Derotation of the Scoliotic Spine

Derotation of the Scoliotic Spine

Stefan Parent


Adolescent idiopathic scoliosis (AIS) is the most common form of spinal deformities, and its surgical treatment has evolved over the years from a simple spine arthrodesis to a more complex surgical procedure involving the use of instrumentation and better corrective strategies. The challenge in this procedure has shifted from the perioperative morbidity of the procedure to the long-term evaluation of radiographic and quality of life outcomes. The single most important objective remains the prevention of long-term progression of the scoliotic deformity and prevention of long-term sequelae. Additionally, obtaining a well-balanced pain-free spine has been set as a standard criterion for success. Great strides have been made in the last 20 years to better correct the spinal deformity, and great strides have been made to better correct the different aspects of the trunk deformity and not rely solely on the correction of the spinal deformity to achieve improvement in trunk shape. This chapter focuses on the different steps involved in correcting the spinal deformity including the torsional aspects of the deformity. Although different variations of these corrective techniques exist, the technique described herein is commonly referred to as direct vertebral derotation (DVD).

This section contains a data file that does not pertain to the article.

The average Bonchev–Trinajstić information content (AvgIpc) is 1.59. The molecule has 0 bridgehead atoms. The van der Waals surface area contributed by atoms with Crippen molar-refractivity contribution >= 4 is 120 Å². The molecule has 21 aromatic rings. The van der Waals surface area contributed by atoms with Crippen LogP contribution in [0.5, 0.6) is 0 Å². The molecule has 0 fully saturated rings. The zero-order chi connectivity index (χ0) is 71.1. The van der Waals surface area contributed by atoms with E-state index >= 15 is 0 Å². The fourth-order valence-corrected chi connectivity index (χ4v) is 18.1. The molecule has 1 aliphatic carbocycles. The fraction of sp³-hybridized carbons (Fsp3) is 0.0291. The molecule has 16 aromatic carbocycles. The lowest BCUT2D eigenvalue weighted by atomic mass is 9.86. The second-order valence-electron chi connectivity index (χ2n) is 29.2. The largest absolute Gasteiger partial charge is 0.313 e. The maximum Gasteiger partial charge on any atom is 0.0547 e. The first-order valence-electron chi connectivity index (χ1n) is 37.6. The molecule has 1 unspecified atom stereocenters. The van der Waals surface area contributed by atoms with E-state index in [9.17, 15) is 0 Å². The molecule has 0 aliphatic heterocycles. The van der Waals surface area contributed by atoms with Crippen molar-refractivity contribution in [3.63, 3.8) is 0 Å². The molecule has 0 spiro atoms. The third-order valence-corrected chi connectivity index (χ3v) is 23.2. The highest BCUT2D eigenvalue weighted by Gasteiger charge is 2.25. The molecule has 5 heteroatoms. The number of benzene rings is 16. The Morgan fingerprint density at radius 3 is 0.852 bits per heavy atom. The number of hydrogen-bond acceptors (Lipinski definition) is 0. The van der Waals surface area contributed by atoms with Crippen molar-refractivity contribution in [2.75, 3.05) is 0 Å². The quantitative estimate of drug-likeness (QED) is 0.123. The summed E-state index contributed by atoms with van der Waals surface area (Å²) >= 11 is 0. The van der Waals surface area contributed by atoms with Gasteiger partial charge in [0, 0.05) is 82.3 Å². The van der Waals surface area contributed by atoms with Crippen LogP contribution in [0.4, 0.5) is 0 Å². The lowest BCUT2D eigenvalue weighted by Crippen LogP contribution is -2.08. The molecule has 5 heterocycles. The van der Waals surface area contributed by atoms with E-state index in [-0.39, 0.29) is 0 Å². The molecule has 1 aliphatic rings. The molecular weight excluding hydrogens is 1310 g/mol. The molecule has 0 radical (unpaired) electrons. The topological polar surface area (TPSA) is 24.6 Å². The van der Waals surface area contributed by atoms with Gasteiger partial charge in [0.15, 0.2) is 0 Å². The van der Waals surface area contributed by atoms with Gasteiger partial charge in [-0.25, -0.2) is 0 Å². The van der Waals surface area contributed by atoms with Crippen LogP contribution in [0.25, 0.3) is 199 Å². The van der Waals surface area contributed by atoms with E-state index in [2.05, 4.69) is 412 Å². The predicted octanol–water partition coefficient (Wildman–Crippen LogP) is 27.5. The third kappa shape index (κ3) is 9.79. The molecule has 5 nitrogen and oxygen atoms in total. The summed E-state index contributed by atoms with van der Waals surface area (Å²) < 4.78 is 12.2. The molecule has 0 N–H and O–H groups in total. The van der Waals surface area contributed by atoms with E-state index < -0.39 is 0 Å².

An excellent way to better appreciate the 3D spinal deformity is through the use of 3D reconstructions based on two orthogonal views of the spine acquired in the standing position. The system used at our institution to obtain 3D reconstruction is the EOS system, which provides two orthogonal views at a fraction of the radiation dose of other common radiologic systems. The 3D reconstructions obtained have a precision of 1 mm compared to CT scan reconstruction at 1/1,000th of the dose and provide information in the standing position for a given patient. These 3D reconstructions give access to views of the spine that are not easily accessible or even possible using standard radiographs. One can therefore better appreciate the hypokyphosis seen in scoliotic deformities as well as abrupt changes in the sagittal profile of different scoliotic segments of the deformed spine.

Jun 13, 2016 | Posted by in ORTHOPEDIC | Comments Off on Derotation of the Scoliotic Spine

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